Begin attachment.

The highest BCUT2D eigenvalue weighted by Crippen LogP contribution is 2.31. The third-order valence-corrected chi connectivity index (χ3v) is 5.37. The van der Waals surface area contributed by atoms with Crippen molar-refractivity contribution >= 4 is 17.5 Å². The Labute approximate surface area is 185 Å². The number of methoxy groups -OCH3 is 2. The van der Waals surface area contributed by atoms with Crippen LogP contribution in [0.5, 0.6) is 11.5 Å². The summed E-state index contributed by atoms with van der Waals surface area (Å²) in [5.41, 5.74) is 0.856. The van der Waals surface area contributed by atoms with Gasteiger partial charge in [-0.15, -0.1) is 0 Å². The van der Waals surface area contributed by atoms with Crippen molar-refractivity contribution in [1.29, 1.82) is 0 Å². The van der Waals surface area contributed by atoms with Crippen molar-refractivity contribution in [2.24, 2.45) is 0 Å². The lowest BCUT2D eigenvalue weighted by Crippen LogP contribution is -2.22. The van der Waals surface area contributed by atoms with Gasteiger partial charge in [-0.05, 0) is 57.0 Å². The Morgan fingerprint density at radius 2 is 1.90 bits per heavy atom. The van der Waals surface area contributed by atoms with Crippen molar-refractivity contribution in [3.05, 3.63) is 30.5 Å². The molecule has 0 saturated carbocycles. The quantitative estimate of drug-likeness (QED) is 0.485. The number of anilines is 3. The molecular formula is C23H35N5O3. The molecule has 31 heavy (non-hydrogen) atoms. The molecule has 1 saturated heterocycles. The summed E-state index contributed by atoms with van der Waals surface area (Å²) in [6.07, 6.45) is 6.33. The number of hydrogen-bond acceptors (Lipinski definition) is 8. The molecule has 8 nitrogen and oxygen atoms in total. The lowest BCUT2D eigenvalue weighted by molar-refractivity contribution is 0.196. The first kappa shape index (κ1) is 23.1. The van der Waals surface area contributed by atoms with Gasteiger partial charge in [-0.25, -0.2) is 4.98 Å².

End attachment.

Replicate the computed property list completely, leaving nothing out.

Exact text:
The highest BCUT2D eigenvalue weighted by Crippen LogP contribution is 2.31. The third-order valence-corrected chi connectivity index (χ3v) is 5.37. The van der Waals surface area contributed by atoms with Crippen molar-refractivity contribution >= 4 is 17.5 Å². The Labute approximate surface area is 185 Å². The number of methoxy groups -OCH3 is 2. The van der Waals surface area contributed by atoms with Crippen LogP contribution in [0.5, 0.6) is 11.5 Å². The summed E-state index contributed by atoms with van der Waals surface area (Å²) in [5.41, 5.74) is 0.856. The van der Waals surface area contributed by atoms with Gasteiger partial charge in [-0.15, -0.1) is 0 Å². The van der Waals surface area contributed by atoms with Crippen molar-refractivity contribution in [1.29, 1.82) is 0 Å². The van der Waals surface area contributed by atoms with Crippen molar-refractivity contribution in [2.24, 2.45) is 0 Å². The lowest BCUT2D eigenvalue weighted by Crippen LogP contribution is -2.22. The van der Waals surface area contributed by atoms with Gasteiger partial charge in [-0.05, 0) is 57.0 Å². The Morgan fingerprint density at radius 2 is 1.90 bits per heavy atom. The van der Waals surface area contributed by atoms with Crippen molar-refractivity contribution in [3.05, 3.63) is 30.5 Å². The molecule has 0 saturated carbocycles. The quantitative estimate of drug-likeness (QED) is 0.485. The number of anilines is 3. The molecular formula is C23H35N5O3. The molecule has 31 heavy (non-hydrogen) atoms. The molecule has 1 saturated heterocycles. The summed E-state index contributed by atoms with van der Waals surface area (Å²) in [6.07, 6.45) is 6.33. The number of hydrogen-bond acceptors (Lipinski definition) is 8. The molecule has 8 nitrogen and oxygen atoms in total. The lowest BCUT2D eigenvalue weighted by molar-refractivity contribution is 0.196. The first kappa shape index (κ1) is 23.1. The van der Waals surface area contributed by atoms with Gasteiger partial charge in [-0.25, -0.2) is 4.98 Å².